Lessons in Hitch-hiking
Stanmore Bay Travel Blog› entry 10 of 10 › view all entries
January 5th, 2010 – by: Connie
I've only hitch-hiked a very few times before in my life, all only out of necessity and never alone. Being a petite female lacking in ninja training, I've refrained from partaking in such methods of transport.
When Rod first looked up prices for car hires in the Coromandel, we were beyond shocked at the costs, but we still really wanted to go. He then suggested we hitch-hike. I was hesitant at first, but I knew I would be safe travelling with a partner, especially one as experienced in hitch-hiking New Zealand as him.
He's actually more than experienced. He's some what of an expert on the subject. Several years ago he started Hitch, a ride-sharing website devoted to matching drivers and passengers trying to get around New Zealand. It's sort of like couchsurfing, but for the road. He then partnered with another kiwi, and about a year ago launched Jayride (www.jayride.co.nz), the country's largest ride-sharing website. I'm a personal fan of the website because it aims to encourage ride-sharing while diminishing some of the risks involved in hitch-hiking. Shameless plug perhaps, but I figure I've got enough street cred on Travbuddy to do this now, right? ;)
In any case, Rod shared with me his many years of hitch-hiking advice, some of it obtained when he was taken under the wing of another seasoned hitch-hiker when he was just starting out. He's all about staying safe, and making sure everyone involves walks away with a positive experience.
So here we go:
1) Always hitch-hike during the day. This is common sense since it's just not smart to accept rides from strangers at night, and to be fair to the driver, it's just not safe to pick up passengers at night.
2) Start as early in the day as you can because you never know how long it may take to get to your destination.
3) Your appearance matters. Remember, drivers only have a few brief seconds to make a snap decision about you as a potential passenger. Be clean, have your hair brushed, where neat and clean clothes, and men should be clean-shaven. Smile.
4) Safety, safety, safety! Be careful where you wait on the side of the road because traffic will be moving fast. Make sure you can be very easily seen by passing drivers. Stand clear of the road so drivers can pass by you easily. Position yourself so if a driver wants to stop, there is a convenient shoulder for them to safely pull over.
5) Make a sign. Empty beer cases make excellent cardboard box signs. Just carry a good, thick black marker. Make your sign large, easy to read, and with as few words as possible. One word is ideal. Just right "north" or "east" or "Auckland" and it'll be enough. Rod does like to put a smiley face in the corner though, just to show that we're happy people! And always dispose of it properly - no leaving it on the side of the road, or worse, the car.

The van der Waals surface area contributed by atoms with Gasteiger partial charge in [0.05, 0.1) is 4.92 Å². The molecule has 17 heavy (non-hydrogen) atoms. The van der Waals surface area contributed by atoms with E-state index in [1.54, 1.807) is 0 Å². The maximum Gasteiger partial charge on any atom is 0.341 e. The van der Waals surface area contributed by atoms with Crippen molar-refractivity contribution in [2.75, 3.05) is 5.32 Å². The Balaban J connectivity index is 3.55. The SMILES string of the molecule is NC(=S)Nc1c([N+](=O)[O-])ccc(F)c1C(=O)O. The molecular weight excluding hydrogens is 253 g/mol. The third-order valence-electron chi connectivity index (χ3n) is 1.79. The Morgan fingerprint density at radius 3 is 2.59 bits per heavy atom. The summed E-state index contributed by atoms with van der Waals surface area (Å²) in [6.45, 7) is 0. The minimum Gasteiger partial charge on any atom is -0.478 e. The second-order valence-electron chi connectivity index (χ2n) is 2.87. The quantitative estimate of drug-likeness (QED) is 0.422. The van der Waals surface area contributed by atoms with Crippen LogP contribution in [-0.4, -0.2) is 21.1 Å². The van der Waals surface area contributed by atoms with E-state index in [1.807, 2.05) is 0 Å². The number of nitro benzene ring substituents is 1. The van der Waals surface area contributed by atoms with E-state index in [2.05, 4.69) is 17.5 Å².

6) Be very obvious regarding your intention. Stick that thumb out! Smile, and keep your backpacks in sight on the ground so drivers know right away that you have a plan and aren't just hitching for kicks.
7) Don't be afraid to say no. If your gut says don't get in that car, don't do it. Don't worry about offending the driver who kindly pulled over. If you feel unsafe, just say no. Even if you're already in the car, say you've changed your plans and ask to pull over.
8) Sing for your supper. You're obliging on someone's kindness so give them a story or chat them up. I've heard some great stories from the people I've met on the road, and it's only fair to entertain them with your own fabulous stories.
9) Offer to pay your way. Offer to contribute for petrol. I know someone who carries chocolate in order to give it away as thanks. Leave on a positive note.
People always worry about hitch-hiking safety and with good reason. You never know who you're going to meet, and as a driver, it can be scary to pick up strangers off the road. There have been a few tragic stories in the newspaper, but it's the same with crossing the road, or going out for a beer with some friends. It all comes down to common sense and trusting your gut.
I wouldn't hitch-hike in many, many countries, but I felt safe in New Zealand. The people there are so friendly and genuine. It is one of the few places left where hitch-hiking is still common and violent crime rates are very low. And it always helps to do it with a partner. Some of the drivers we met commented on how they feel more comfortable with a guy and girl pair. Many drivers weren't alone, and the few who were were all men, understandably. My biggest surprise though, was when we were picked up by a family: a mother, father, and baby in the back seat. They were so trusting! It was the first time Rod had hitched in a car with a child - also very understandable. What parent would take that risk? They seemed like honest, decent people, and they told us we looked as though we were too. It just goes to show how safe New Zealand is.
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